I am greatly indebted to acclaimed ornithological author and painter Errol Fuller for kindly bringing the following case to my attention, which had never previously been documented until he kindly permitted me to do so in my book Mysteries of Planet Earth (1999).
The modern-day history of George Edwards’s red mystery parrot from Jamaica began in June 1996, when Errol attended the annual Olympia Antiques Fair in London. While walking round, he noticed on the stall of one dealer a picture that he knew at once to be the work of English bird painter George Edwards (1694-1773). Popularly dubbed the father of British Ornithology, Edwards was the author and illustrator of A Natural History of Uncommon Birds (1743-51) and Gleanings of Natural History (1758-64).
Yet although he was very familiar with all of the paintings in both of these books, Errol did not recognise this particular example on the dealer’s stall, and suspected that it was an unpublished, unknown work of Edwards. Greatly intrigued, Errol purchased the painting, and after researching it thoroughly he was able to confirm that it was indeed unknown.
Errol has very generously granted me permission to reproduce this painting in my publications (its appearance in Mysteries of Planet Earth was the first time that it had ever appeared in print), so it now appears as the opening illustration in this present ShukerNature blog post. As can be seen, the painting depicts a predominantly red, vaguely amazon-like parrot – which only serves to deepen further the mystery encompassing this picture. For there is no known species of parrot anywhere in the world that corresponds with this specimen. So what could it be, and where did it come from?
The painting bears an inscription at the bottom:
“A very uncommon parrot from Jamaica. Drawn from Nature of the size of life [i.e. life size] by G. Edwards. July 1764”.
A more detailed one, clearly penned by Edwards himself, is written on the painting’s reverse:
“The insides of the wings and the underside of the tail is of a Durlis [darkest?] yellow, the colours of the upper sides casting faintly through them.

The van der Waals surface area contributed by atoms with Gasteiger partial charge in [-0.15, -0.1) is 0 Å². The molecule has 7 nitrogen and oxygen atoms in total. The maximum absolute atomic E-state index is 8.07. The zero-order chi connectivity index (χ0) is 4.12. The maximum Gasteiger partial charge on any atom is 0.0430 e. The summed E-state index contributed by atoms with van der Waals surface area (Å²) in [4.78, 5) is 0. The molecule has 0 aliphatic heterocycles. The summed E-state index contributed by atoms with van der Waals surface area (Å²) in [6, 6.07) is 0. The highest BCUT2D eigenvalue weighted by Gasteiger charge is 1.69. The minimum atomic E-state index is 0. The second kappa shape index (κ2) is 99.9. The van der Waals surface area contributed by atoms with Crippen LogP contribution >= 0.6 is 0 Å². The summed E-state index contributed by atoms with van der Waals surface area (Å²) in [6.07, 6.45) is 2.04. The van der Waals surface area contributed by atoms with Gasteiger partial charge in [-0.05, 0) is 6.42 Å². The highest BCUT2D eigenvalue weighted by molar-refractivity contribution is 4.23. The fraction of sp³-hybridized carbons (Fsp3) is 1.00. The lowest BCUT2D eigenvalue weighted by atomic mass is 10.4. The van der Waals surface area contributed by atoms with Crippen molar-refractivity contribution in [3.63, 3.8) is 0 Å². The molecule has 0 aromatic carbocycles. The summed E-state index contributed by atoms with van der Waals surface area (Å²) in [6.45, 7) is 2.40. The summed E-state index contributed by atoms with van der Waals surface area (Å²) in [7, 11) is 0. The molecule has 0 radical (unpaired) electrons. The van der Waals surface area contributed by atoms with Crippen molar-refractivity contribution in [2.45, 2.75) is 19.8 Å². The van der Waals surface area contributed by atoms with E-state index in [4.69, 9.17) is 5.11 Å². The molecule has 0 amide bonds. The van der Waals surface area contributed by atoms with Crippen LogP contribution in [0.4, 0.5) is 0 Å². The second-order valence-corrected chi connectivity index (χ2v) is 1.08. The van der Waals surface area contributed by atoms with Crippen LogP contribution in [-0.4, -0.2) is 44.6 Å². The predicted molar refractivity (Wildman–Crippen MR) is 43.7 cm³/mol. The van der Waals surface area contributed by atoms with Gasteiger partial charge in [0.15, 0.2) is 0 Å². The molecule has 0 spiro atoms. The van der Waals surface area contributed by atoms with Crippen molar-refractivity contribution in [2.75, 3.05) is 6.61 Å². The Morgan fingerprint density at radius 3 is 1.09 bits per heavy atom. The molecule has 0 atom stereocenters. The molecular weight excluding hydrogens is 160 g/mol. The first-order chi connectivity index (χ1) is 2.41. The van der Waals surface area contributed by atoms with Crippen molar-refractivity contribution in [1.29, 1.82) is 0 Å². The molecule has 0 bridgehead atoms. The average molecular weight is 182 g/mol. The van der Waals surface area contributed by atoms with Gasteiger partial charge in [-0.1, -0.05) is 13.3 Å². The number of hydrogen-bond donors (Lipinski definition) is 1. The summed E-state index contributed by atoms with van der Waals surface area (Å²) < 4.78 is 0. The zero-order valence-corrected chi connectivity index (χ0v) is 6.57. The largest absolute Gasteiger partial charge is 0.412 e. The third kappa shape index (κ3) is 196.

“This bird was lent to me by Dr. Alexander Russell and is Preserved in his collection. It was shot in Jamaica and brought dryed [sic] to England. The people in Jamaica did not remember Ever to have seen one of this species of Parrots before.
“Geo. Edwards, July, 1764
“Some of the feathers have their tipps [sic] red and others have them yellow. The feathers on the undersides, Back and rump have yellow with fine transverse lines of red.”
Dr Alexander Russell (1715-1768) was a renowned British naturalist and Fellow of the Royal Society. If only his collection of zoological specimens containing this seemingly unique bird still existed, it may be possible to investigate its taxonomic identity further, perhaps even via modern techniques involving DNA comparison. However, neither Errol nor I have uncovered any record as to the collection’s fate. Indeed, 200+ years ago the taxiderm techniques available were such that few specimens survived for any length of time in a satisfactory condition. Quite probably, therefore, the mystery red parrot of Jamaica degraded into a pile of dust and decomposed feathers long ago.
On account of its singularity, and unfamiliarity even to the Jamaican natives, this individual may well have been a mutant specimen of some known species – perhaps an erythristic (aberrantly red) mutant of one of the smaller species of West Indian amazon parrot? – rather than a distinct species in its own right. One such species, the yellow-billed amazon Amazona collaria, is native to Jamaica. So too is the black-billed amazon A. agilis, which at just 10 in long is the smallest known species of amazon parrot.
In the painting, which is life size, it is 9 in long, as measured in a straight line from the top of its head to the tip of its tail. Alternatively, it may not have been native to Jamaica, but might conceivably have been brought here from elsewhere. Yet even if so, its taxonomic identity remains unsolved.
As for the origin of the painting itself, all that the dealer could tell Errol was that it had been in a portfolio of 18th and 19th Century watercolour paintings purchased by him at a country house sale, and was the best picture in the portfolio. Judging from its date, 1764, this painting may have been prepared by Edwards for inclusion in his Gleanings but was ultimately omitted, or it may have been prepared for a new book that he never completed.
And here is where, at least for the present time, this double mystery – of the painting, and of the parrot depicted in it – stands. If anyone can shed any light regarding either of them, including sharing any information regarding Dr Alexander Russell’s collection, Errol and I would be very interested to receive details.
This ShukerNature blog post is an adapted excerpt from my book Mysteries of Planet Earth: An Encyclopedia of the Inexplicable (Carlton: London, 1999).